"Large enterprises understand the need to plan six, 12 or 18 months in advance but even they could adopt three schedules, for instance three years for PCs, five for security and core networking and seven for the edge."
Moore's the pity
As Gartner notes, the big networking vendors including Cisco, Juniper and HP typically only support equipment for five years after the end-of-life announcement. So how should firms maintain a device in its extended life in the instance that the manufacturer has dropped support?
Gartner advised that "in some circumstances, it is perfectly fine to get support from a third-party vendor", a view endorsed by Sheldon.
"The vast majority of devices on the network are on the edge - that is what makes this report so important," he said. "It is exactly the place where you can double their life with no sacrifice in performance - just the capex savings alone are greater than 50 per cent. But the main impediment has been that people still need maintenance. If
you combine this strategy with the availability of high-quality, extended-life maintenance support, you are also cutting down not only on capex but opex.
"How many network administrators have a significant cost centre where they can go to a CIO and say ‘I can save you 60 per cent'? That guy is a hero."
Unsurprisingly, Sheldon's view was not endorsed by everyone, even including some in the secondary market.
Dave Parish, director of refurbished kit dealer Itelligensia, said the "truth was somewhere between the two", cautioning over the rapid pace of innovation in the industry.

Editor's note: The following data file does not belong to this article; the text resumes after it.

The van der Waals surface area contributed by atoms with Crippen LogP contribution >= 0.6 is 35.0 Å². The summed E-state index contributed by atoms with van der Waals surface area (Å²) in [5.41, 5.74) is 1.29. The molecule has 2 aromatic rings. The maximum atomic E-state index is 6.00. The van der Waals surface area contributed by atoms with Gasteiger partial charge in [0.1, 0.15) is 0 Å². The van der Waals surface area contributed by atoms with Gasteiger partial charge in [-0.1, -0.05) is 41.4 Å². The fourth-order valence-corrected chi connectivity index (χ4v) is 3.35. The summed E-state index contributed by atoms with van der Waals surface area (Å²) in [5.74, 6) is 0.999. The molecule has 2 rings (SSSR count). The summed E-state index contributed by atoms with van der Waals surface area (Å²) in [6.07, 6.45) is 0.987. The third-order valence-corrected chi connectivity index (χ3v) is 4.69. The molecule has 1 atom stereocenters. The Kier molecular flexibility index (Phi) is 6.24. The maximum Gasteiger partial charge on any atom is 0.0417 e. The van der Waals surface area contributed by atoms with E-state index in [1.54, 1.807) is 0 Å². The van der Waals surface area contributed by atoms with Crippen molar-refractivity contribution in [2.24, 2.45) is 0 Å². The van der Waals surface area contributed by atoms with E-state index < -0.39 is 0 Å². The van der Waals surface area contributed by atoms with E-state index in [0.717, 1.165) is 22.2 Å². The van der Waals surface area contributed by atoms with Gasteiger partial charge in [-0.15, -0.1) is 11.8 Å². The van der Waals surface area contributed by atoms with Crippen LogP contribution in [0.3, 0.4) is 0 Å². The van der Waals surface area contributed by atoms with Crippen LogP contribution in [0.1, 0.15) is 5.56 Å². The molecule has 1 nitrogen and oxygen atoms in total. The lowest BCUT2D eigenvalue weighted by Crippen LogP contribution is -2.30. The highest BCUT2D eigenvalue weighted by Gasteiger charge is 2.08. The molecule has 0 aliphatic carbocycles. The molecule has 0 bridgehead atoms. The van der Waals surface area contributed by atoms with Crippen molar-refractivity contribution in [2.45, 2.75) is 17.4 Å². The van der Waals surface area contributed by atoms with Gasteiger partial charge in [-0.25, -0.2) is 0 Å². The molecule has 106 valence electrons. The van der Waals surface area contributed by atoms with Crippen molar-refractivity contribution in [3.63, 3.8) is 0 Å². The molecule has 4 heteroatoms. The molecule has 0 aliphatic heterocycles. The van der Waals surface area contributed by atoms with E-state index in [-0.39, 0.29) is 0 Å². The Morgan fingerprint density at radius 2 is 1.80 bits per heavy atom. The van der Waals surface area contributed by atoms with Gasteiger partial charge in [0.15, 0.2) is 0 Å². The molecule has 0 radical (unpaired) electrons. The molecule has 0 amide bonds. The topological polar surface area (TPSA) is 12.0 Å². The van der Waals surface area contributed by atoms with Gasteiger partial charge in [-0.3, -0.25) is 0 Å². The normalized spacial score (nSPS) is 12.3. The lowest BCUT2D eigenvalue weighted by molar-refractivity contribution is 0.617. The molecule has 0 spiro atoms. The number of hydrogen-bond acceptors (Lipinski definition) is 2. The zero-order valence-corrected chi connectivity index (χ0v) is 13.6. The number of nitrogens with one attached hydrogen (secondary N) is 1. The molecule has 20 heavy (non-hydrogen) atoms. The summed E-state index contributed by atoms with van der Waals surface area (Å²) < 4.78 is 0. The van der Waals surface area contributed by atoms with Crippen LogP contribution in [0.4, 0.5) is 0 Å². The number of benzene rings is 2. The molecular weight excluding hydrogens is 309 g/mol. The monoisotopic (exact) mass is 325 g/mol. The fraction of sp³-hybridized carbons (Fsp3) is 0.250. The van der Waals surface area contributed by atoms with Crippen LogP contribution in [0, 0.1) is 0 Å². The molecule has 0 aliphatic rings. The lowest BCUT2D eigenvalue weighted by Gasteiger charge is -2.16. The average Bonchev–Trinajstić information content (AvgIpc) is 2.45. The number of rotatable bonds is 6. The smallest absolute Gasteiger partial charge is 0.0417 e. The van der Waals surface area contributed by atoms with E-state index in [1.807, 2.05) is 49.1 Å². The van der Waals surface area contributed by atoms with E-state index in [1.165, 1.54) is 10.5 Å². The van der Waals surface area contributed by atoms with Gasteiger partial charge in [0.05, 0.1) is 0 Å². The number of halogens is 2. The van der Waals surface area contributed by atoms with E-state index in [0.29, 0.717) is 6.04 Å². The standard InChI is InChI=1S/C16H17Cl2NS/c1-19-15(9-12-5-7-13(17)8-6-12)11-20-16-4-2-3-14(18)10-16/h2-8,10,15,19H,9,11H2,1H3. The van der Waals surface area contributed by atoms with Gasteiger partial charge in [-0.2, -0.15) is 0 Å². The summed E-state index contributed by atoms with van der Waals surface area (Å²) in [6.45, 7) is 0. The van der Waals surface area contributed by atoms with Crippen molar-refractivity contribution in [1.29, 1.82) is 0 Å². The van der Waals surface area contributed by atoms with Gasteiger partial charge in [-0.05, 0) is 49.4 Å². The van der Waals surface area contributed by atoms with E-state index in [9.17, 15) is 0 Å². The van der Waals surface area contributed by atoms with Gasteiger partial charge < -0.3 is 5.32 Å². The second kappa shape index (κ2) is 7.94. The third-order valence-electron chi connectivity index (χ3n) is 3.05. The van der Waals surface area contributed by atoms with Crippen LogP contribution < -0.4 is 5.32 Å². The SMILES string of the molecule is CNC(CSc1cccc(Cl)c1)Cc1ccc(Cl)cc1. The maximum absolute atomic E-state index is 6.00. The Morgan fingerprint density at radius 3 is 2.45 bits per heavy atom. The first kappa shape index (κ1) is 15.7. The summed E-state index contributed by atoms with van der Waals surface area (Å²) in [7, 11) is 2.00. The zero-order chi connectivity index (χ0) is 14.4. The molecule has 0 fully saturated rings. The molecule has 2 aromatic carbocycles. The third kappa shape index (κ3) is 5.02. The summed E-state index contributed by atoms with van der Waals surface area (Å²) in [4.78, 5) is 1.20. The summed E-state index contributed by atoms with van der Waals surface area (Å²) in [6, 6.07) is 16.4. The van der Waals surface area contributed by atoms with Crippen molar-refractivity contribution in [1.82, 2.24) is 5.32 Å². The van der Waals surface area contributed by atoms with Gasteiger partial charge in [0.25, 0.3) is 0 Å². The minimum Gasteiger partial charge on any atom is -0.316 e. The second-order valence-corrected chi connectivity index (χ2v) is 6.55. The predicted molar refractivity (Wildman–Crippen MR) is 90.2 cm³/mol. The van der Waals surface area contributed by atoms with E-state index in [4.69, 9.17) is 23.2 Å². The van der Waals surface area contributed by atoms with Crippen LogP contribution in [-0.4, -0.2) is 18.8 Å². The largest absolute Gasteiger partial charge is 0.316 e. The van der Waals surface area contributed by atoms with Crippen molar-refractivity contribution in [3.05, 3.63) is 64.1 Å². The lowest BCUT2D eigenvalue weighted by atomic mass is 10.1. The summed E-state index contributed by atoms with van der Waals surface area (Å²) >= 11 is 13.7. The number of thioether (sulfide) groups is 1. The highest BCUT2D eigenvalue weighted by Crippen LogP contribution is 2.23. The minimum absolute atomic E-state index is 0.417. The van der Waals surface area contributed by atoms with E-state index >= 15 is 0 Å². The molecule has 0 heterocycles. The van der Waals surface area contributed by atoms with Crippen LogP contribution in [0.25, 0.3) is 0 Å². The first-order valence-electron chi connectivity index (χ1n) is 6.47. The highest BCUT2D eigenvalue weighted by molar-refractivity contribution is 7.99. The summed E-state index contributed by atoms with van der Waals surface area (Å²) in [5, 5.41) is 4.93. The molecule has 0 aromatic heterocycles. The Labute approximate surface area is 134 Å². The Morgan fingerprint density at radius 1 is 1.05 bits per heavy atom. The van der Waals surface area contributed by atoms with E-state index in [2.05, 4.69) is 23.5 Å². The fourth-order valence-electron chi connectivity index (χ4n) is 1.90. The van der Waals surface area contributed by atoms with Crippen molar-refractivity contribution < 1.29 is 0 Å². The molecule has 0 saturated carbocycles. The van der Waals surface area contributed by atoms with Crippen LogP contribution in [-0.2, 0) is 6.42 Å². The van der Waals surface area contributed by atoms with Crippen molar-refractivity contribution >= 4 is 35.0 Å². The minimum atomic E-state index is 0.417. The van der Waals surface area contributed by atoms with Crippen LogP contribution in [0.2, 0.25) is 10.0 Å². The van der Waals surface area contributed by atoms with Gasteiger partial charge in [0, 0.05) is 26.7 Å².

"Away from the datacentre the story is a little more complicated. For example, with leased lines in the SME market, where people were recently more than happy with a 10MB to 30MB connection, we are now looking at 100MB, 200MB, 300MB lines becoming common because prices have plummeted and the technology has improved," he said. "You need the router and firewall processing power to cope with those line speeds. Add to that gigabit-to-the-desk, PoE+, the fast wireless demands of bring your own device and unified communications, and soon older networks are struggling."
Parish added that for the blue chips, regular tech refreshes were not always driven by just the vendors, but also by the perception that shareholders demand the latest cutting-edge technology.
But he did argue that vendors sometimes hide the fact that their kit can play different roles as time goes on.